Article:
Tag Archives: Hamptons

Greek-American Tina Andreadis Promoted to Senior VP of Publicity at HarperCollins

18 Jan

HarperCollins Publishers promoted Tina Andreadis to senior vice-president of publicity, according to Publishers Lunch.  Hired in 2005 as vice president, director of publicity, Andreadis oversees publicity for many of the publishing house’s imprints.

The Greek America Foundation named Andreadis as part of the Class of 2010 winners of the Forty Under 40; she was thirty-nine at the time. They noted:

Andreadis is very involved in philanthropic and media efforts on behalf of the Greek Orthodox Archdiocese of America. In October 2009 she was a key member of the media team for Patriarch Bartholomew’s historic tour of the United States, working to promote his trip to America. Her influence helped secure an opinion piece by the Patriarch in the Wall Street Journal. Andreadis is an active member of Kimisis Tis Theotokou Greek Orthodox Church of the Hamptons. There she is media chair for the future expansion of the church and a committee chairperson for the church’s annual festival in Southampton.

Congratulations to Tina Andreadis on her new role at HarperCollins!

The New York-based publishing house’s origins go as far back as 1817 when Harper & Brothers was founded and is now one of the largest publishing houses in the world. Side note: like most publishing houses, they have a history of publishing Beat Generation-related books, including Rub Out the Words: The Letters of William S. Burroughs, 1959 – 1974  and Howl: A Graphic Novel.

Tasty Tuesday: Corn on the Cob as Street Food

14 Aug

 

In Greece a popular street food is grilled corn on the cob.  But unlike here in the States, the husk is left on while the corn grills.  Then it’s doused with a heavy portion of salt.

I found these ears of corn at a market along the side of the road in the Hamptons.  They tasted so much fresher than the corn at the grocery in the city.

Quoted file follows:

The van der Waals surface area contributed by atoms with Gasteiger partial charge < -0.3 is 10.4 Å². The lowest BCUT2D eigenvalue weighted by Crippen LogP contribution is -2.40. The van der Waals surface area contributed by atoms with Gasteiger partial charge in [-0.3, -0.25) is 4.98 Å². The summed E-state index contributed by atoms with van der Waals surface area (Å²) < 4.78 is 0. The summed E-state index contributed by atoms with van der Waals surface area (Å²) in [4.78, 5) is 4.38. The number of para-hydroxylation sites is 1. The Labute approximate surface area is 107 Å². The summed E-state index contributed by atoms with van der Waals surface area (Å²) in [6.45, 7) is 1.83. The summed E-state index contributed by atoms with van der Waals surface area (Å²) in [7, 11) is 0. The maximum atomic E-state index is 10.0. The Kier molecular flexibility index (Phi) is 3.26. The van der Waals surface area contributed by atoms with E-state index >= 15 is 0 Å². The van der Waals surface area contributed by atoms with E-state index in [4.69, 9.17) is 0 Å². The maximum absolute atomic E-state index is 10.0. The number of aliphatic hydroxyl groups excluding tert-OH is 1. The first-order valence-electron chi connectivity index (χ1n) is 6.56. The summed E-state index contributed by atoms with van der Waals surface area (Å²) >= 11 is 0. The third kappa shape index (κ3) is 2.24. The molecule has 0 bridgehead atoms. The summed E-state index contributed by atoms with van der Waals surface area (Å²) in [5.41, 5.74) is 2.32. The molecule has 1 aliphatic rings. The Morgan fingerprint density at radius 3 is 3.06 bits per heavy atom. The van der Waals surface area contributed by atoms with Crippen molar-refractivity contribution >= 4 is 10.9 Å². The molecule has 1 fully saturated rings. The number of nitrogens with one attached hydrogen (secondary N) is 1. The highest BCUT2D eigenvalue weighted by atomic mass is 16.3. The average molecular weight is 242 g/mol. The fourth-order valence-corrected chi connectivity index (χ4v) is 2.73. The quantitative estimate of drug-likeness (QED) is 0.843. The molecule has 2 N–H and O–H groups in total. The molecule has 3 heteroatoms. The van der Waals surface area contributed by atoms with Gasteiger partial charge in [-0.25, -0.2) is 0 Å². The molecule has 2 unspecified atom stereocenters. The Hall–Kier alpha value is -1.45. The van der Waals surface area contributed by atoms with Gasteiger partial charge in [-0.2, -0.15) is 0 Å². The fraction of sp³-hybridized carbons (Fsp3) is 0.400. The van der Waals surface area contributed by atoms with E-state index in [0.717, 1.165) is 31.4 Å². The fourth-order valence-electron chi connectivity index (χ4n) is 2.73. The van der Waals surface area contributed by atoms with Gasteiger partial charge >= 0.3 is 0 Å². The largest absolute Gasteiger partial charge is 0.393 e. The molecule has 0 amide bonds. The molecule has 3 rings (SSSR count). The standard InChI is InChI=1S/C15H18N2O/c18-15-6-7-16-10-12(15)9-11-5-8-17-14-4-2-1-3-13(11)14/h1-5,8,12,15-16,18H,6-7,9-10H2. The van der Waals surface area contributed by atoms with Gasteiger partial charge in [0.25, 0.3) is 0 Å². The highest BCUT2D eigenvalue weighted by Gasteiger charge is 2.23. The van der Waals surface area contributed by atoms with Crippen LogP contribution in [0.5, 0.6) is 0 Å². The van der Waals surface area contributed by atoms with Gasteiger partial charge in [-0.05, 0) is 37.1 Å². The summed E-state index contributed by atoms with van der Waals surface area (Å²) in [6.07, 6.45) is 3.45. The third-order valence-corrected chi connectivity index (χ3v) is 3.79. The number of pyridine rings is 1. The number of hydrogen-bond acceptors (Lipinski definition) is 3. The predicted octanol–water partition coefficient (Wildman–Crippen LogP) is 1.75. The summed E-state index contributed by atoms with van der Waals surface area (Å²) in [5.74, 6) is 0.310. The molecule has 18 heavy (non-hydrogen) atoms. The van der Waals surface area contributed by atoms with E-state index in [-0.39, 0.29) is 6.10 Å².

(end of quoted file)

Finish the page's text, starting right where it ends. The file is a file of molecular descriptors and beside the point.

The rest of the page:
Tasty Tuesday: Karpouzi! (Watermelon!)

31 Jul

Nothing says summer like fresh watermelon! I found these at a market in the Hamptons.

How about cutting up a few slices and serving it up with ouzo?

Greek Goddess Skin with Korres Pomegranate Toner & Korres Pomegranate Mattifying Treatment

4 Jun

Thanks to Persephone eating those seeds of the pomegranate, we now experience the changing of the seasons, according to Greek mythology.  Now that spring has sprung and summer is around the corner, modern Greek goddesses are spending more time outdoors and less time caking on makeup.  These warm months are all about catching free summer concerts in the park, vineyard hopping in the Hamptons, and stalking the Coolhaus truck without worrying if your makeup is sweating off.     

The Korres Pomegranate line is perfect for baring your skin this season.

I really love how gentle the Korres Pomegranate Toner is.  I have delicate, sensitive skin and so many toners are just too harsh.  The Korres Pomegranate Toner feels like water—mythical water.  There is absolutely no stinging sensation, and my skin doesn’t feel tight after using it.  Even though it doesn’t feel icy or tingly, I’ve been able to see from my cotton ball that it is working hard to remove impurities.

According to Korres, the Pomegranate Toner:

_Helps purify the skin’s surface by removing excess dirt, oil and impurities while minimizing the look of pores and helping to reduce the appearance or look of redness
_Leaves skin feeling fresh, and looking smoother and more matte
_Formulated with skin conditioners to leave skin feeling soft

It also happens to have a fresh, youthful aroma–unlike most toners, which tend to smell like rubbing alcohol.  Korres Pomegranate Toner has a sweet and invigorating smell.

Even better smelling is the Korres Pomegranate Mattifying Treatment.  However, this product takes about eight weeks to work.  The benefits are impressive, according to Korres:

Breathable, oil absorbing formula to minimize the look/appearance of pores and redness and leave skin with a smooth, matte finish throughout the day.

KEY FEATURES & BENEFITS
_Instantly fills in pores to create a smooth, even skin surface texture.
_Clinically proven after 8 weeks to significantly reduce the visibility of pores (94% of subjects), the appearance of redness (84% of subjects), and improve the overall appearance of skin (88% of subjects)